• 60g cold butter, cubed
  • 150g stilton with cranberries
  • 200ml cold milk – this is variable, so proceed with caution
  • 1 extra tablespoon milk, for glazing the tops of the scones


Preheat the oven to a hot 220C. Line a baking sheet with paper or foil,and dust very lightly with flour.


Mix the flour, baking powder and salt in a bowl. Drop in the butter and rub in with the tips of your fingers. Pinch, lift, rub and drop back into the bowl. Reflect on the past generations of people who have made scones just this way. That part’s optional, but it’s what I always do. Crumble in the cheese – don’t worry about getting it reeeeeeally crumbly, it’ll get broken up a bit in the next step, too.


Pour in the first 100ml of milk, and mix and cut in with a knife. Add just enough milk so that the dough is ready to hold together, and starts making big clumps but not so much that it’s sticky. The knife is good because you can scrape the dough off on the side of the bowl if it sticks too much, and because you can cut in to any parts of the mix that look too waterlogged. Or milklogged, as it may be. Bring the dough together in the bowl with your hands until you have one, slightly crumbly, ball.


Lightly flour your worksurface, and tip the dough out. Knead two or three times, so it all holds together, and pat out flat. No need to roll. You want a circle of dough about 2cm thick.   Cut out the desired size of scones until you can’t make any more, re-rolling the scraps as you need to. Don’t twist the cutter – a straight push down does the trick, and when you lift the scone might stay inside, or might drop back onto the surface. Either is fine. When you only have a little left, roll it up gently and pat down to make a mini scone. Often, this is the best one. Put all the scones on the baking sheet as you go along.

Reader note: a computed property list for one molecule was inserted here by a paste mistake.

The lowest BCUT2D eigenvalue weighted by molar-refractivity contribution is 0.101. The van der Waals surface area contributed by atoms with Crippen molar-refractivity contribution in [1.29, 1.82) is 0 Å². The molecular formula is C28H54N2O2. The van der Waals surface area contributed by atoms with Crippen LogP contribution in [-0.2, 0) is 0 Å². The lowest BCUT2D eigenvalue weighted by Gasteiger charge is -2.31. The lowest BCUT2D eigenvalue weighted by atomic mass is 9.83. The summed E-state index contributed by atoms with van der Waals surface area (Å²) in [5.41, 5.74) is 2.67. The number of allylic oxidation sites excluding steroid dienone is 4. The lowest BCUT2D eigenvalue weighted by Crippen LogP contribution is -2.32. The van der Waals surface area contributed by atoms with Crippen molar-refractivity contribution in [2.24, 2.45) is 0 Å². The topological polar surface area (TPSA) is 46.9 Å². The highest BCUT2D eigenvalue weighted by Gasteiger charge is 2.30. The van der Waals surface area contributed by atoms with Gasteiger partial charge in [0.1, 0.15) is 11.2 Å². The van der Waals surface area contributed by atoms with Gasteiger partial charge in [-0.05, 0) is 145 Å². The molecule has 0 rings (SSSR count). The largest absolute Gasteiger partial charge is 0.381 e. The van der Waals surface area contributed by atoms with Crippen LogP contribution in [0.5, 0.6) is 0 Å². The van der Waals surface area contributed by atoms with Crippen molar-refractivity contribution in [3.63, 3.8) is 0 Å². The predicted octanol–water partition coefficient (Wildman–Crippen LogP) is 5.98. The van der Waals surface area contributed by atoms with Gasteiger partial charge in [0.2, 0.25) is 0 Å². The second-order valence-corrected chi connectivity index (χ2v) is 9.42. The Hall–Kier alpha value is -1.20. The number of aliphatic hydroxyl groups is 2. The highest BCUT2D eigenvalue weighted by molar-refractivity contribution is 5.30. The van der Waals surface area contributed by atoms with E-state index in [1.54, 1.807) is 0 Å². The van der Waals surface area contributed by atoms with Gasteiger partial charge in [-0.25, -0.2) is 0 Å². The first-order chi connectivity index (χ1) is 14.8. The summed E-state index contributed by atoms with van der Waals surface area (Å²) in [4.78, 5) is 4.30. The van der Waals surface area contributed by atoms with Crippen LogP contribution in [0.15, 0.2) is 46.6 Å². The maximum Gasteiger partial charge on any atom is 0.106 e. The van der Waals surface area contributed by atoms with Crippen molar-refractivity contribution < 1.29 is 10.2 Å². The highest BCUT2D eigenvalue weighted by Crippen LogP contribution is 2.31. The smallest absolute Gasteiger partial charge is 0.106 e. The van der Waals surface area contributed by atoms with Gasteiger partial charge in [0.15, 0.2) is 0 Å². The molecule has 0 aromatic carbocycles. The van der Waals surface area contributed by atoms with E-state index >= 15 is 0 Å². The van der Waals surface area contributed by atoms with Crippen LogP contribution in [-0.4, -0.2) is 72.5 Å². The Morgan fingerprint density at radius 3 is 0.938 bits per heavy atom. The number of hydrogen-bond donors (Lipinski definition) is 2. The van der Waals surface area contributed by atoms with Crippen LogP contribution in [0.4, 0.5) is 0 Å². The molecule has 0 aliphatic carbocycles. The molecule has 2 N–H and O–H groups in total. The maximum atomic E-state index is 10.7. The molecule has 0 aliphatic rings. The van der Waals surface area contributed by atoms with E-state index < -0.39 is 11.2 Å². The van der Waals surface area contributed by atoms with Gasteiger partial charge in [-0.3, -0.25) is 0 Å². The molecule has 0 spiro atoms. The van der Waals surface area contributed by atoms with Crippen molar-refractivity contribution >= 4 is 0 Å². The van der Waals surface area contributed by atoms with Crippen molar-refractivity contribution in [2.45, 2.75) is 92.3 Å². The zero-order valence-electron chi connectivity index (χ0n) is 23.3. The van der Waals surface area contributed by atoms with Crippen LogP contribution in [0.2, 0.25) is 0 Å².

Spot the tiny, leftover dough scone? It looks kind of like a hot cross bun…


Brush the tops – but not the sides – with milk, sparingly. Milk running down the sides is one of the things that will stop you getting a good rise.   Bake for ten minutes, or a few minutes longer if needed, until golden brown on top. Some of the cranberries might scorch a little – that’s OK. It’s just extra oven love.   Cool for ten minutes, and serve – with butter or cream cheese, if you want. They’re not bad just plain, but I’m a fiend for butter on my scones. An absolute fiend, I tell you.


See how easy that was? You can sub in other kinds of cheese, but personally I love the low-key, salty stilton with these sweet little bursts of cranberry. Plus, I don’t really like fruity stilton on its own – it’s much better in a scone. Muuuuuuch better.

%d bloggers like this: